Corbyn tries sincerity in ‘den of artifice'
Prime minister’s questions, the world’s best-known political bear-pit, was transformed yesterday by the new Labour leader’s ‘civilised’ style. Dull as ditchwater? Or what voters really want?
He has only been in office for five days. But Jeremy Corbyn has already been slammed from all sides of the political spectrum. His shadow cabinet does not have enough top roles for women, say some; he has the wrong stance on the EU referendum, say others; it was a ‘disgrace’ not to sing the national anthem at a Battle of Britain memorial service; his foreign policy is ‘a threat to Britain’s security’.
For many, his first appearance at Prime Minister’s Questions (PMQs) was a final chance to prove his abilities as a party leader before they lost hope.
Few suspected how revolutionary his approach would be. Peering over his glasses at David Cameron, he calmly accused parliament of being ‘out of touch and too theatrical’. Instead of the usual six questions tailored to humiliate his opponent, he had ‘crowd-sourced’ his topics from the public and received around 40,000 suggestions.
He first quoted a woman called Marie with a question on the ‘chronic lack’ of affordable housing in the UK. A question from Paul asked about the ‘absolutely shameful’ cuts to tax credits. Gail asked Cameron whether it was ‘acceptable’ that mental health services were ‘on their knees’.
The prime minister’s responses were characteristically slick. He would be ‘delighted’, he said, with a more ‘genuine’ style of weekly questioning.
PMQs is the most extreme example of ‘adversarial’ politics in the world, often descending into jeers and name calling. Last year the House of Commons Speaker John Bercow criticised party leaders for their ‘yobbery and public school twittishness’.
Everything about British politics is built for a confrontational style. Even the shape of the House, with rows of opposing benches, is more combative than the semi-circles of many other parliaments.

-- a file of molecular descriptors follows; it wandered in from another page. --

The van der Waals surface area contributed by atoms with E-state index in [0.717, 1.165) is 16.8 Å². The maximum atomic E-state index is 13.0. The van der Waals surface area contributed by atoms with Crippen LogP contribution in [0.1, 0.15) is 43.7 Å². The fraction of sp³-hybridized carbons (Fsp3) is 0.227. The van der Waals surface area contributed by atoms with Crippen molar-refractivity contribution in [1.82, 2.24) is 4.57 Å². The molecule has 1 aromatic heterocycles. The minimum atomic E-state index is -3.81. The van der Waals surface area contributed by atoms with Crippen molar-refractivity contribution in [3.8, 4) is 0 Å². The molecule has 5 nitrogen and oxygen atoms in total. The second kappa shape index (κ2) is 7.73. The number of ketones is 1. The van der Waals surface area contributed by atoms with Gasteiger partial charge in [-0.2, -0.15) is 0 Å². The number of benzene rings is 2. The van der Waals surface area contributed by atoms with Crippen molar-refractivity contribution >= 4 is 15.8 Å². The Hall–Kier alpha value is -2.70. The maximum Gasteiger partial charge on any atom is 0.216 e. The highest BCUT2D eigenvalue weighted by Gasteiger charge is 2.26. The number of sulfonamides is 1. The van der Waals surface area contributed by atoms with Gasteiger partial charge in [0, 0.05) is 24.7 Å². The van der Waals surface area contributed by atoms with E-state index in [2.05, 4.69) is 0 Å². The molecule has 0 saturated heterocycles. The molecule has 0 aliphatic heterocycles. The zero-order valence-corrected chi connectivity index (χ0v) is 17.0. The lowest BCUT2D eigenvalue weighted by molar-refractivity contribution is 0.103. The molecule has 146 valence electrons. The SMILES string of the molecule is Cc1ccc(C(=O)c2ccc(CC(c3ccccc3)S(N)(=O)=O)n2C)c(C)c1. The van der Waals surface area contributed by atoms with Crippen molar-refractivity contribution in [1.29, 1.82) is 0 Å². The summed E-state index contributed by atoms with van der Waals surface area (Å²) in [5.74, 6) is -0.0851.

Farcical or dull?
It’s about time that politics got civil, say some commentators. Government should be about working together to produce results, not an ‘ill-mannered and pointless exchange of insults’. A more calm and measured debate will also be popular with the public, who are often put off by the ‘farce’ of a childish row. It might even attract some new, more reasonable people to politics.
But others argue that the ‘plain porridge’ style is just as off-putting to the public; it’s too boring. The issues discussed can have a huge effect on people’s lives, and they deserve more passion if politicians disagree — as Corbyn and Cameron do. Besides, presenting two opposing sides and challenging each other’s arguments is a good way to get to the truth. That, after all, is the whole point of having an opposition.
- Who ‘won’ PMQs this time?
- Should politics be entertaining or just serious?
- Agree in class one question you would like Jeremy Corbyn to ask David Cameron at the next PMQs.
- Split the class in two and hold your own debate on the issue of tax credit cuts. Try the ‘consensual’ style first, then switch sides for a more ‘adversarial’ debate. Which did you prefer?
Some People Say...
“Discussion is an exchange of knowledge; an argument an exchange of ignorance.”Robert Quillen
What do you think?
Q & A
- Why does this matter?
- It’s right at the heart of our democratic system. The opposition has the important job of holding the current government to account, making sure they keep their promises, and clarifying their position on certain topics. How they go about doing that is absolutely worthy of discussion.
- Could we see Jeremy Corbyn answering the questions one day?
- Only serving prime ministers or their appointed deputies get to do the answering. Corbyn can’t become prime minister until the next general election in 2020.
- EU referendum
- Corbyn has so far refused to commit to whether he would campaign to stay in the EU ahead of Britain’s upcoming referendum on the issue. Until we know more about Cameron’s proposed EU reforms, he has said, he cannot guarantee a position.
- Battle of Britain
- During the summer of 1940, Hitler was planning to invade Britain as he had much of Europe. Britain’s air forces battled those of Nazi Germany, and were eventually successful; Hitler changed his invasion plans. 15 September saw the 75th anniversary of the most decisive day.
- Foreign policy
- Corbyn has expressed a belief in ‘political and not military solutions’ when it comes to problems abroad. Accused of welcoming terrorist organisations as ‘friends’, he has defended his actions as ‘you don’t make peace unless you talk to everybody’.
- Tax credits
- On Tuesday, the government voted to pass proposed cuts to tax credits, which will affect those already in work. Cameron has argued that the new ‘living wage’ will make tax credits unnecessary; opponents fear that families will be worse off.